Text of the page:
February 25th, 2011

doyle

February Books 18) The Sign of Four, by Arthur Conan Doyle

One thing that surprised me about The Sign of Four is its brevity - only 76 pages in my Complete Sherlock Holmes. But I think this shows a somewhat more disciplined approach by Doyle, and also perhaps a growing awareness that "less is more" which leads to the success of the short stories. It's still not as tight as it could be - once again the actual mystery, which is literally a locked-room murder, gets rather sidelined in the tale of dangerous foreigners coming to disrupt London to gain an ancient revenge, though this time they are thieves from the East (and in fact, of the two only one is actually foreign, it is the other who is actually the thief, and it is really the conveniently dead English fathers, Sholto and Morstan, who are the villains) rather than religious fanatics from the West.

There's a lot of family in this short book. We start with Watson and his brother, then we encounter the Morstans, the Sholtos, and Jonathan Small and his adopted family of fellow conspirators with the child-like Tonga (very small; can't talk properly; er, also kills people with a blowpipe - I admit the analogy is not perfect). The book ends with the establishment of a new family as Watson gets engaged to Mary Morstan, who he has known for, what, two days? Of course, the point is to increase the dramatic effect as the reader imagines his or her normal family life being disrupted by the mistakes of previous generations, but I found it striking.

Sherlock Holmes has no family. (Mycroft and Vernet are in the future.) For him, as he says at the end, "there still remains the cocaine-bottle." I can't think of another novel which portrays the use of cocaine in such a positive light - "so transcendently stimulating and clarifying to the mind". In fact, I can't think of many novels about drug use at all, other than Philip K. Dick, William S. Burroughs, and Hunter S. Thompson, and even their more enthusiastic moments have a conscious sense of self-destruction about them. Again, Doyle is more subversive than I had realised. (And he has another, if briefer, go at the cosy relationship between the media and the police.)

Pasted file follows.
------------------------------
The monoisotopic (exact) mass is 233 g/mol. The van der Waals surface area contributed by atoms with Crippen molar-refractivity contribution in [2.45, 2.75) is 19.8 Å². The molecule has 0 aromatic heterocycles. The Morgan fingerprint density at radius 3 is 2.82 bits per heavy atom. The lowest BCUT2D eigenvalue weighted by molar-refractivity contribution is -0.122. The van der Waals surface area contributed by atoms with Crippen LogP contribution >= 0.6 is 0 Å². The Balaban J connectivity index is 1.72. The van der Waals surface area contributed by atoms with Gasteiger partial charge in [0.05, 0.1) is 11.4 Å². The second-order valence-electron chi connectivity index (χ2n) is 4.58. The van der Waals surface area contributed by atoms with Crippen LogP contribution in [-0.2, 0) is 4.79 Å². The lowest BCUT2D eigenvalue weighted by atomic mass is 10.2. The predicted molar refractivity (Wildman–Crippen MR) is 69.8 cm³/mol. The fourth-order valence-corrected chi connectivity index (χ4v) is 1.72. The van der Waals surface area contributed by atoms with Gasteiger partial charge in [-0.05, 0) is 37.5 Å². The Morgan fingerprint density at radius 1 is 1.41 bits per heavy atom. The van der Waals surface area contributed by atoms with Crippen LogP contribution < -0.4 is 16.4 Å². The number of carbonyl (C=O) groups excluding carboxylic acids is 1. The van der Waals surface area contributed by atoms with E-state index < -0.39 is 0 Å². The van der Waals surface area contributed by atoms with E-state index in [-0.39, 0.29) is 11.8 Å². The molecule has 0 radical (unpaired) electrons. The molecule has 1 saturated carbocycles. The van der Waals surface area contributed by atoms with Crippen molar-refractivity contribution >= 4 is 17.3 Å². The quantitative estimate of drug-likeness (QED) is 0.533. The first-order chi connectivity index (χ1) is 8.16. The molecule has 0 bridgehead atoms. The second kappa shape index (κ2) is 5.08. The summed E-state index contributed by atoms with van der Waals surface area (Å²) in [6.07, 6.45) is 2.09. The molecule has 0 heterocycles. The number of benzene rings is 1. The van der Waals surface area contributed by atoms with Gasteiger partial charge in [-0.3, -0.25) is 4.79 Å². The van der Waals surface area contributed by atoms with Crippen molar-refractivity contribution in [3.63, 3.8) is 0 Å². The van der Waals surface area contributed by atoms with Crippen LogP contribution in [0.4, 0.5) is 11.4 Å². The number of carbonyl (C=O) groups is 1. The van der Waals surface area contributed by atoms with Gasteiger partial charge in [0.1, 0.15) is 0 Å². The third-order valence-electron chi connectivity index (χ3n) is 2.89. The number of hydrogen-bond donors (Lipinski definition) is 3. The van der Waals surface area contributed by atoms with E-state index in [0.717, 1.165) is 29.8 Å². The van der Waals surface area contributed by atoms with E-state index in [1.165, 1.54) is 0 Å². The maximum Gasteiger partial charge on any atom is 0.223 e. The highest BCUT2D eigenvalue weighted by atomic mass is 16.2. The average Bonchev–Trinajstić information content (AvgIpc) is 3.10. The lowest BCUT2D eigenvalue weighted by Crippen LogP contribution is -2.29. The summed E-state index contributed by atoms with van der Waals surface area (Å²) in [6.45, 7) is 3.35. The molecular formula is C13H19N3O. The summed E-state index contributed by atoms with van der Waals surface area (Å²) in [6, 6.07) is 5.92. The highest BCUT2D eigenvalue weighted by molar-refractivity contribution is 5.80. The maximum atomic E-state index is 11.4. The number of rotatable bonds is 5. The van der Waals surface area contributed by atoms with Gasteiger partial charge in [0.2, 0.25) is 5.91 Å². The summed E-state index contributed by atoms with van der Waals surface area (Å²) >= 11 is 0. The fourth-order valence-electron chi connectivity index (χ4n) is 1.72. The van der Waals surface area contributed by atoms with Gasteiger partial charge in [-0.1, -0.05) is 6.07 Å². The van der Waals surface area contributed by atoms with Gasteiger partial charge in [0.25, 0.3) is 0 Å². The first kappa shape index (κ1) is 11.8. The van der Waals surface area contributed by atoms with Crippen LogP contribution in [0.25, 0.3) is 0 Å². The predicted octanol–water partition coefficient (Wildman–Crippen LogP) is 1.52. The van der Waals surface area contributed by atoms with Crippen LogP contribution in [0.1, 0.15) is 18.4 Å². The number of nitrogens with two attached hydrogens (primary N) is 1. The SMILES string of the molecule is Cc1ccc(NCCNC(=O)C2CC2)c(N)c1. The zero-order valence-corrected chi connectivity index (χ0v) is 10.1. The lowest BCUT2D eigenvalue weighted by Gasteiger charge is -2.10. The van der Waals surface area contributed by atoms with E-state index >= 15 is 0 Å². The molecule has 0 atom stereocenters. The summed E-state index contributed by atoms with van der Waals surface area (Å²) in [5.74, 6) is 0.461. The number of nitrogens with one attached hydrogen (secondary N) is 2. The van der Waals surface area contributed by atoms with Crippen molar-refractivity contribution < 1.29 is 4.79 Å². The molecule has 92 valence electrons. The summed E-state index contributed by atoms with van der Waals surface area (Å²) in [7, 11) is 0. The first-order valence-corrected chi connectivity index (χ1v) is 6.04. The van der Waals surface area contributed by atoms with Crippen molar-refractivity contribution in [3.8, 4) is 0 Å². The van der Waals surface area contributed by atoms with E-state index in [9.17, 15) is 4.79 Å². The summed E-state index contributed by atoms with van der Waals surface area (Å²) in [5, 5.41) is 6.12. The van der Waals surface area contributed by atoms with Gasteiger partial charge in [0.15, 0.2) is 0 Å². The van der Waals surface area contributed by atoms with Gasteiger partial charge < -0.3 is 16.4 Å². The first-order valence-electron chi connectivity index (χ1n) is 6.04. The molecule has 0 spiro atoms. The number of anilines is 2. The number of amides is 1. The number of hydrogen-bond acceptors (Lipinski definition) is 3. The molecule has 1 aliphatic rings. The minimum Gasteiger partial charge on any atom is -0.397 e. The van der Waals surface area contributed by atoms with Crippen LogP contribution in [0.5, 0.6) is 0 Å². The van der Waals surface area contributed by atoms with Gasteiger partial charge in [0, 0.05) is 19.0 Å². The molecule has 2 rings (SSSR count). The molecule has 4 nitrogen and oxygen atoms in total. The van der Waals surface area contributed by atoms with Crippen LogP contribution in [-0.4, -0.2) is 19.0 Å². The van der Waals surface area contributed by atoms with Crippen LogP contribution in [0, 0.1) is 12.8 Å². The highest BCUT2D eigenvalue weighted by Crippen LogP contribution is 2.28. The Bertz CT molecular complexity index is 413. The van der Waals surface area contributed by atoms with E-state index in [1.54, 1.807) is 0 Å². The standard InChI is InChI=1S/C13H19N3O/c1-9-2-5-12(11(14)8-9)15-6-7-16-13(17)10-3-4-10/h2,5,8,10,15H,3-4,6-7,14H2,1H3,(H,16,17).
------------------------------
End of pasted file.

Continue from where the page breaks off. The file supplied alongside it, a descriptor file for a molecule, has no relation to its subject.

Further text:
I'm finding more in these than I had expected to. On to the classic short stories next.

Edited to add: new userpic is from a letter written by Arthur Conan Doyle to my distant cousin Frederic.)
ireland

Irish General Election: My prediction #GE11

This is based on no more than casual scrutiny of the analysis on PoliticalReform.ie, Slugger O'Toole and my own gut instincts.

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Basically I started with a specific set of estimated seat totals, and then worked back to fill the constituencies. This will mean that I am wildly out on the specifics but possibly a bit more accurate in general. By this time tomorrow we will start to have an idea of today's results.
politics

Delicious LiveJournal Links for 2-25-2011

  • Notes from canvassing (in the 2007 Irish election)
    (tags: politics)
  • Somehow this had passed me by when it was released: Nena looking fantastic at 49, revisiting her classic in an idiom of video games. Compare also the original at http://www.youtube.com/watch?v=jQYQTFudrqc (she was 23 then).
    (tags: video)
  • There are good examples of good practice in political communications, and there are bad examples. Yesterday’s performance by the UUP was the absolutely perfect representation of the bad examples. In fact, the UUP contrived to oppose banning sectarian chants at football matches, and then its Health Minister managed to find a more pressing engagement than discussion of the Autism Bill. Now, it is just about possible that Ulster Unionists privately had some reservations about the exact wording of the relevant bills. However, the public at large sees only: “sectarian party doesn’t care about autistic children“.
  • Two roads diverged in a yellow wood. And Robert Frost took the one less traveled. Of course, he also heckled his rivals and started fires to disrupt their poetry readings. But that makes for a terrible motivational poster. Unless you're a petty pyromaniac. In which case, here you go.
    (tags: funny)